One couple builds a timber home with a nod to classic American style.
Story by Stacey Freed Photos by Roger Wade
An extended roof gable has timber frame elements and provides shade for both the porch and the great room inside.
If there’s one thing that timber-home enthusiasts have in common, it’s their dedication to the “dream home” ideal. And with that dedication typically comes months — if not years — of planning their house, right down to the smallest detail. For the owners of this high-desert Colorado home, that tried-and-true process definitely proved fruitful.
Over three years, the homeowners did a lot of studying and looked at probably 500 house plans. They also took the time to read The Arts and Crafts Cabin, a book by Robbin Obomsawin that celebrates the Arts & Crafts’ aesthetic and its focus on handcrafted design and nature’s inspiration in architecture. “We found four or five homes in that book that we really liked,” says the homeowner. “And it turned out that all but one was done by Wind River Timberframes
in Dolores, Colorado.”
To come up with their floor plan, they placed a call to Alan Bernholtz at Wind River, and began to combine the best ideas from all the plans they looked at.
It was the interplay of the couples’ wants and needs — in particular their desire for a “small and personal” floor plan that maximized the scenery — with architect Tyler Lapp’s and Bernholtz’s vision that gives this home “the sense of peace and comfort” that Craftsman proponent Gustav Stickley wrote about.
Surrounded by pinyon and juniper, mesas and mountains, the house was intentionally built with minimal impact on its nearly 15-acre site, 7,200 feet up a mountain. It overlooks a canyon and has 270 degree views of Las Platas and Mesa Verde National Park. Bernholtz says it was a challenge to not unduly impact the land, but his crew was able to use a nearby gravel road as a staging area. The homeowners, who moved here from the Deep South (where they were “sick of tornadoes and hurricanes”), chose the site not only for its “incredible views” but also because as scientists — he’s a wildlife biologist and she’s a geologist — they volunteer at nearby archaeological sites. “It’s an opportunity to apply what we know and to give back,” the geologist says.
Wind River did “all the joinery and planing and made mortise and tenon and angle cuts at its shop, before unloading and assembled the pieces on site. It took three and a half days to raise the frame, which the homeowners watched in fascination. “Just seeing how the crane worked and the pieces flew — we loved it,” says one homeowner. “It was really art — three-dimensional, like performance art.”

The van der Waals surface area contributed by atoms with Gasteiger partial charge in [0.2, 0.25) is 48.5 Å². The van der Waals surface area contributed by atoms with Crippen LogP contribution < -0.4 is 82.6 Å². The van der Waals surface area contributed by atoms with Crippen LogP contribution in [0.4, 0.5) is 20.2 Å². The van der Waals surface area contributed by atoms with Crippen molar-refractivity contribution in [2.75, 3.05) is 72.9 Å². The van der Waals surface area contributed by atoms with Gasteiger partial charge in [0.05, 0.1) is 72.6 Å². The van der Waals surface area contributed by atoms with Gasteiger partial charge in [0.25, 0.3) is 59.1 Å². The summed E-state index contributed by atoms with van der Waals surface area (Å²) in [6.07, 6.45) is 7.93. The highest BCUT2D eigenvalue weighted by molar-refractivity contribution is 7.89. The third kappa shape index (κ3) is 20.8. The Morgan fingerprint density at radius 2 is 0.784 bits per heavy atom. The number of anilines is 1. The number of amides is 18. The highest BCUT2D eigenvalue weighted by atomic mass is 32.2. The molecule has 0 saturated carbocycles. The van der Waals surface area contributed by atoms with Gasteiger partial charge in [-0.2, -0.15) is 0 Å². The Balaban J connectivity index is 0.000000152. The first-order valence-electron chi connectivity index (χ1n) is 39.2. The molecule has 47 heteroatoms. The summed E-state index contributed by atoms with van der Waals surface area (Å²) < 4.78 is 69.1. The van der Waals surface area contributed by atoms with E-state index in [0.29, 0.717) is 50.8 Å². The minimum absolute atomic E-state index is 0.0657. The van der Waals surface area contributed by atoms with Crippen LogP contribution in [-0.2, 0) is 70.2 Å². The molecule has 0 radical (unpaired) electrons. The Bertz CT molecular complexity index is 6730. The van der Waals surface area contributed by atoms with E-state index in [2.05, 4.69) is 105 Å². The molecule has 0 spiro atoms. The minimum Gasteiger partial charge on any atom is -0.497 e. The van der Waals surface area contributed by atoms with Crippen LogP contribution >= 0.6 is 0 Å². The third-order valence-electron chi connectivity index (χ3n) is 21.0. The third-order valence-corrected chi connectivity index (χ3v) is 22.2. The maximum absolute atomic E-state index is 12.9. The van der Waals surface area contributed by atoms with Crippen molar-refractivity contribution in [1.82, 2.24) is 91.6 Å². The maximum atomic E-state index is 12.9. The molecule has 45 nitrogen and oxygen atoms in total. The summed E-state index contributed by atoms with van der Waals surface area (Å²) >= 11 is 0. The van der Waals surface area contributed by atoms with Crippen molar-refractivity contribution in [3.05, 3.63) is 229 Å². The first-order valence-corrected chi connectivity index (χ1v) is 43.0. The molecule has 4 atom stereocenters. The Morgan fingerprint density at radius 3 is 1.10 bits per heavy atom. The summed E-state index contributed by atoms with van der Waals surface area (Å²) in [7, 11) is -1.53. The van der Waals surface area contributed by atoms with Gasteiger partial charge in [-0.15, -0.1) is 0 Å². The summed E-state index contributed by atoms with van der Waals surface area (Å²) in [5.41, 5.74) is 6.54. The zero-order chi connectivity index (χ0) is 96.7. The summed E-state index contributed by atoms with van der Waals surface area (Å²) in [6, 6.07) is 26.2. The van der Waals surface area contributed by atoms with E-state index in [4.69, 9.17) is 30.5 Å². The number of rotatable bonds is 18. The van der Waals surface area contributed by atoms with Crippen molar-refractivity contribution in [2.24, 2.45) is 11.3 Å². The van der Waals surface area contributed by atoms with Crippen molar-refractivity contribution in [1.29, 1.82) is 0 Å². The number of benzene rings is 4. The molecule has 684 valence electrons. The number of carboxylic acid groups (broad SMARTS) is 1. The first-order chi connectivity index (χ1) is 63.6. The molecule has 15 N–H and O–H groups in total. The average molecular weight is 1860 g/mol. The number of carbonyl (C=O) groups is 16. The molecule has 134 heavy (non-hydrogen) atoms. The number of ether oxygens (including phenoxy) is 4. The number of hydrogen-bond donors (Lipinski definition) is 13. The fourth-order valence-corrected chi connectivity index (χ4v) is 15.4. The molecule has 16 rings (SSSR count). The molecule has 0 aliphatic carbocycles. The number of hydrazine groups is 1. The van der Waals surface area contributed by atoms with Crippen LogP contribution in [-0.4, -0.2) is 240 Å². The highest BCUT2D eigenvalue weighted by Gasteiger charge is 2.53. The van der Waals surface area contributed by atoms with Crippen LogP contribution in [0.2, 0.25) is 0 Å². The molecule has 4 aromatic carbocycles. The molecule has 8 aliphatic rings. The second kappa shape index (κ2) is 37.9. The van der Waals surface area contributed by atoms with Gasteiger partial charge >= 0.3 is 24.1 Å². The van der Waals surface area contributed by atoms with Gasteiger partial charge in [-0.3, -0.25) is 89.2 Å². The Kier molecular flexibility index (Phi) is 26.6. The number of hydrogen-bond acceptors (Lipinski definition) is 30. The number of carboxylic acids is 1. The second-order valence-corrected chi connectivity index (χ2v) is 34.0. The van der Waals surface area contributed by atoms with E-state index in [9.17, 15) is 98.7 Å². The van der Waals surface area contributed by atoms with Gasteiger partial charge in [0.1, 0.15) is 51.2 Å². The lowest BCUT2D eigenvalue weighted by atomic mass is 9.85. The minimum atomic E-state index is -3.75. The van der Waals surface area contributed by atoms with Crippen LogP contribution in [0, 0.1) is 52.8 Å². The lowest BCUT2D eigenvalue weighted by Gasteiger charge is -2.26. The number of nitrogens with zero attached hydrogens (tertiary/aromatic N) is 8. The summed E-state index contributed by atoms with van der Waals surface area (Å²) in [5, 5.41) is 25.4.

The color of the hickory kitchen cabinets, made by a local craftsman, complements the timbers.
The 2,400-square-foot home lives large with an open floor plan on the main level, where the master bedroom is also located. “The kitchen came out bigger than we imagined and we love the way it’s all a giant open space,” the homeowner says. Upstairs is a guest bedroom and an L-shaped loft area used as a library. “It doesn’t look like living space, but it’s important to us,” says the homeowner.
Bernholtz calls the design a “classic timber frame,” with a “gabled extension for the great room and shed porches off of that. There are nice features in the valleys in the home and in the details in how the great room ties in with the rest of the house.” Except for the master bedroom, which is built with SIPs and conventional framing, the house is structural timber frame.
The design maximizes passive solar. “We have the perfect combination of sun angle, the height of the windows and the depth of the roof overhang so the house is full of sun in the coldest part of the winter and the sun doesn’t invade in the summer,” the homeowner says. With radiant heat in the floor and good insulation, the house stays warm in winter. In summer, the couple open windows at night, close them in the morning and the house retains its temperature.
“We don’t need air conditioning,” they say. Evidence of Craftsman style appears naturally in the interior design where structural oak timbers do double duty as frames to highlight photographs, artwork, artifacts, and, of course, the landscape. Frame patterns on the walls are mimicked by the loft stair rail. As Stickley wrote, “There are elements of intrinsic beauty in the simplification of a house built on the log cabin idea.” While this house is not a cabin, its simple lines and low impact give it that “intrinsic beauty” and make it fit neatly into what the homeowner calls a “clean, quiet environment.”